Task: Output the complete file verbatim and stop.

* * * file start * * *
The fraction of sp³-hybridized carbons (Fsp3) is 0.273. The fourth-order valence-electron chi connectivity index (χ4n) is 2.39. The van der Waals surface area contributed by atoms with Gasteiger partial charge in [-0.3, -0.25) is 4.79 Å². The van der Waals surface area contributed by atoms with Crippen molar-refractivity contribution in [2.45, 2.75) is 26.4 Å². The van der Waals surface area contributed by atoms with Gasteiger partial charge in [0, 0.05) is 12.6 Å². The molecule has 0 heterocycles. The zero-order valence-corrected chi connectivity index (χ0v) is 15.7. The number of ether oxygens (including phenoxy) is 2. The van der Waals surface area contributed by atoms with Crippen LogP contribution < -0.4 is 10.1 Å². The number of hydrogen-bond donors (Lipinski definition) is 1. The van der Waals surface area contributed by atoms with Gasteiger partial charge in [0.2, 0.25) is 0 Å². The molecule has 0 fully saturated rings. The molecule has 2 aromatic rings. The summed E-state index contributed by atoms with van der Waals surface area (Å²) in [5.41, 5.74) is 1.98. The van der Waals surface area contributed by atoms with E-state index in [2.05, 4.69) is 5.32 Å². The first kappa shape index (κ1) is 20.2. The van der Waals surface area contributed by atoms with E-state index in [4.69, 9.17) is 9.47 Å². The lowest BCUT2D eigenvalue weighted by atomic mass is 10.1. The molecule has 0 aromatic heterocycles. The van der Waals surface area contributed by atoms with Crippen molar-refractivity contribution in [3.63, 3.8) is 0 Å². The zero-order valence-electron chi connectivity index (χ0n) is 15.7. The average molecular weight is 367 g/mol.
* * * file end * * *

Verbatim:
The fraction of sp³-hybridized carbons (Fsp3) is 0.273. The fourth-order valence-electron chi connectivity index (χ4n) is 2.39. The van der Waals surface area contributed by atoms with Gasteiger partial charge in [-0.3, -0.25) is 4.79 Å². The van der Waals surface area contributed by atoms with Crippen molar-refractivity contribution in [2.45, 2.75) is 26.4 Å². The van der Waals surface area contributed by atoms with Gasteiger partial charge in [0, 0.05) is 12.6 Å². The molecule has 0 heterocycles. The zero-order valence-corrected chi connectivity index (χ0v) is 15.7. The number of ether oxygens (including phenoxy) is 2. The van der Waals surface area contributed by atoms with Crippen LogP contribution < -0.4 is 10.1 Å². The number of hydrogen-bond donors (Lipinski definition) is 1. The van der Waals surface area contributed by atoms with Gasteiger partial charge in [0.2, 0.25) is 0 Å². The molecule has 0 fully saturated rings. The molecule has 2 aromatic rings. The summed E-state index contributed by atoms with van der Waals surface area (Å²) in [5.41, 5.74) is 1.98. The van der Waals surface area contributed by atoms with E-state index in [2.05, 4.69) is 5.32 Å². The first kappa shape index (κ1) is 20.2. The van der Waals surface area contributed by atoms with E-state index in [4.69, 9.17) is 9.47 Å². The lowest BCUT2D eigenvalue weighted by atomic mass is 10.1. The molecule has 0 aromatic heterocycles. The van der Waals surface area contributed by atoms with Crippen molar-refractivity contribution in [3.63, 3.8) is 0 Å². The zero-order valence-electron chi connectivity index (χ0n) is 15.7. The average molecular weight is 367 g/mol.